Choosing a finish. What Jack was implying is that it is better to use a stain only product to color your wood. Once that process is done you can then apply your top coat. Stain/sealer in one do not work well, the stain is suspended in the top coat, rather than penetrating into the wood. Scuff the finished product and you've got bare wood with no color. Also, with each application, the 2-in-1 material will darken with each coat, and you will be applying at least 3 layers of top coat.

    What to use, I have always had good results with Minwax stains, but Minwax top coats are complete and utter garbage! I can elaborate more if you need to know why they are complete and utter garbage. My preferred top coat is McCloskie's polyurethane, however in a wet and humid environment, an oil based varnish such as the one Jack suggests would be a better choice.

    Always, always, always, test compatibility of your stain and top coat materials before you apply them to your project. Some products don't play well together and that is not always evident by reading labels.
    I suffer from CDO ... Its like OCD, but in alphabetical order, LIKE IT SHOULD BE!!!

  5. #5
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    Default Re: Staining/Sealing Wooden Wainscot in a bathroom

    OldMaster's is the only Poly I use. It dries to hard finish and has excellent self leveling properties. I too, use Minwax stains, but stay away from there satin sealer.

    Jack
    Be sure you live your life, because you are a long time dead.-Scottish Proverb

  6. #6
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    Portland, Oregon, formerly of Chicago
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    Default Re: Staining/Sealing Wooden Wainscot in a bathroom

    As Spruce alludes to, urethanes are a little touchy about what they will adhere to. Most are self-sealing, but some use dedicated urethane sanding sealers. DO NOT use an old fashioned sterate sanding sealer nor regular shellac as a sealer. De-waxed shellac, such as Zinssers' "Seal Coat" can be used under urethanes.

    Also, observe the dry times by urethanes. Most have a window of between about 5 hours and 12 hours for re-coating. After the twelve hour limit, the urethane must be scuff sanded to assure adhesion.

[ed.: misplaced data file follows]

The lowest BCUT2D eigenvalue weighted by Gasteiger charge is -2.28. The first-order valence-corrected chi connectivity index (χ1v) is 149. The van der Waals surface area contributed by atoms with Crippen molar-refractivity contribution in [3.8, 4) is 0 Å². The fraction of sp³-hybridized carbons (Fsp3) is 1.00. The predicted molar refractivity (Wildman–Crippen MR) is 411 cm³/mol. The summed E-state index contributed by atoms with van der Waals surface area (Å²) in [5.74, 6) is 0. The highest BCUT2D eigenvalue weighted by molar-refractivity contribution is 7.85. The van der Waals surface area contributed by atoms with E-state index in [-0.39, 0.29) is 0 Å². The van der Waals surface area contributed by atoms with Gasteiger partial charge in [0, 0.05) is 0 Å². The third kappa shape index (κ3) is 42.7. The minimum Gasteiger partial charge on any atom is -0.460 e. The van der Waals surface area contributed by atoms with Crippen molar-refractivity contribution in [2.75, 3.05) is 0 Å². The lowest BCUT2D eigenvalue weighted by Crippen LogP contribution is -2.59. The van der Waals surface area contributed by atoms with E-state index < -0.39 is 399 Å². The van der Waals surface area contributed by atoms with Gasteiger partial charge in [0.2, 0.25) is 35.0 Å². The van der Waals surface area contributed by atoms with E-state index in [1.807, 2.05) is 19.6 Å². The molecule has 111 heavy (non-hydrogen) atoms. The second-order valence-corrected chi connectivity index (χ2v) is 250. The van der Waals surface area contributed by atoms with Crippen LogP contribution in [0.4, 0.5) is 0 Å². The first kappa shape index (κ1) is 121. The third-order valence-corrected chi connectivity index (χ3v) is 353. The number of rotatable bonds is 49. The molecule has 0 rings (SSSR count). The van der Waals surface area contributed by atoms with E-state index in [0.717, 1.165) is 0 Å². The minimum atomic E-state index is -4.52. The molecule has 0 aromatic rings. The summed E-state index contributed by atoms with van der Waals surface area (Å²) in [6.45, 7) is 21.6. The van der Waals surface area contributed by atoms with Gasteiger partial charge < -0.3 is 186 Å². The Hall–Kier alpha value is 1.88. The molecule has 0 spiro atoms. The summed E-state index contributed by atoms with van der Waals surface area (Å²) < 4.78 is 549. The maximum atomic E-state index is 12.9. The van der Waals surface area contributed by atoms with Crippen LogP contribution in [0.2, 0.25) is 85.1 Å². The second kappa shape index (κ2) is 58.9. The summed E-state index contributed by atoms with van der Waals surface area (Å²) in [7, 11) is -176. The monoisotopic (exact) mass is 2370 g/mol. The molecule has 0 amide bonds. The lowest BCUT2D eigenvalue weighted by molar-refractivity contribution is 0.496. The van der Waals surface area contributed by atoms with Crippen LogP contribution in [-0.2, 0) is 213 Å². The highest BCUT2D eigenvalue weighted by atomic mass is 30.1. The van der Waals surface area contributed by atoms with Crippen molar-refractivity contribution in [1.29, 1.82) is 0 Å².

Normally, only the first coat must be sanded. The first coat will raise the wood grain somewhat and try as one might, a little crud or dust usually gets in that first coat.

  7. #7
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    Sep 2012
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    Default Re: Staining/Sealing Wooden Wainscot in a bathroom

    Quote Originally Posted by A. Spruce View Post
    When you choose your finish, you will first sand everything to your liking, you must sand to remove surface dirt, tool marks, wood filler overage, etc. It is imperative that you sand everything uniformly because this will affect the way the stain is absorbed into the material. You only need to sand the exposed faces and edges of the material.

    Choosing a finish. What Jack was implying is that it is better to use a stain only product to color your wood. Once that process is done you can then apply your top coat. Stain/sealer in one do not work well, the stain is suspended in the top coat, rather than penetrating into the wood. Scuff the finished product and you've got bare wood with no color. Also, with each application, the 2-in-1 material will darken with each coat, and you will be applying at least 3 layers of top coat.
    I understand needing to sand everything... but can I just stain my exposed faces? Do I need to use a wood conditioner before the stain?